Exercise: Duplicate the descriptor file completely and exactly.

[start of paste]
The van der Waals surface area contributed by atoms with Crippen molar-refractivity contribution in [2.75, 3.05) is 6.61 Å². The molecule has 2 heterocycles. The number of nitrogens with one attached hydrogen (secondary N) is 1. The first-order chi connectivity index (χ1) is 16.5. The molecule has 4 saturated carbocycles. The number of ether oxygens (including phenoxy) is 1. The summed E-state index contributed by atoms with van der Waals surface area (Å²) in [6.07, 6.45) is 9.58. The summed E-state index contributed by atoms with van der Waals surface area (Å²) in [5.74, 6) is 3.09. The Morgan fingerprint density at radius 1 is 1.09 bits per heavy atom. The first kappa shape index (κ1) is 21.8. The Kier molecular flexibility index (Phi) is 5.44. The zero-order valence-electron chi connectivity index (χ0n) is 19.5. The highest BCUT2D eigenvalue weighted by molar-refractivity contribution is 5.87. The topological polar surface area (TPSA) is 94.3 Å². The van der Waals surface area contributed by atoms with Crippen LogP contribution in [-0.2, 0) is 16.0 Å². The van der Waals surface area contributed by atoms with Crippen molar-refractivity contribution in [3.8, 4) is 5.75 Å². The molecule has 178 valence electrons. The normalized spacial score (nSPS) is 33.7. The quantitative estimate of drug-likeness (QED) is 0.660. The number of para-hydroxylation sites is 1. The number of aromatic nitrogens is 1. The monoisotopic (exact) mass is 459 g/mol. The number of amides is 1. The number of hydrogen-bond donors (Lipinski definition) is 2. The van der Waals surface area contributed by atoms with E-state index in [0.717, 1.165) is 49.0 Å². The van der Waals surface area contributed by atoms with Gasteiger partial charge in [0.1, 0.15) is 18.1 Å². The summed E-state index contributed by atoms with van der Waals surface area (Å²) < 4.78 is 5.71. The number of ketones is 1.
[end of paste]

The van der Waals surface area contributed by atoms with Crippen molar-refractivity contribution in [2.75, 3.05) is 6.61 Å². The molecule has 2 heterocycles. The number of nitrogens with one attached hydrogen (secondary N) is 1. The first-order chi connectivity index (χ1) is 16.5. The molecule has 4 saturated carbocycles. The number of ether oxygens (including phenoxy) is 1. The summed E-state index contributed by atoms with van der Waals surface area (Å²) in [6.07, 6.45) is 9.58. The summed E-state index contributed by atoms with van der Waals surface area (Å²) in [5.74, 6) is 3.09. The Morgan fingerprint density at radius 1 is 1.09 bits per heavy atom. The first kappa shape index (κ1) is 21.8. The Kier molecular flexibility index (Phi) is 5.44. The zero-order valence-electron chi connectivity index (χ0n) is 19.5. The highest BCUT2D eigenvalue weighted by molar-refractivity contribution is 5.87. The topological polar surface area (TPSA) is 94.3 Å². The van der Waals surface area contributed by atoms with Crippen LogP contribution in [-0.2, 0) is 16.0 Å². The van der Waals surface area contributed by atoms with Crippen molar-refractivity contribution in [3.8, 4) is 5.75 Å². The molecule has 178 valence electrons. The normalized spacial score (nSPS) is 33.7. The quantitative estimate of drug-likeness (QED) is 0.660. The number of para-hydroxylation sites is 1. The number of aromatic nitrogens is 1. The monoisotopic (exact) mass is 459 g/mol. The number of amides is 1. The number of hydrogen-bond donors (Lipinski definition) is 2. The van der Waals surface area contributed by atoms with E-state index in [0.717, 1.165) is 49.0 Å². The van der Waals surface area contributed by atoms with Gasteiger partial charge in [0.1, 0.15) is 18.1 Å². The summed E-state index contributed by atoms with van der Waals surface area (Å²) < 4.78 is 5.71. The number of ketones is 1.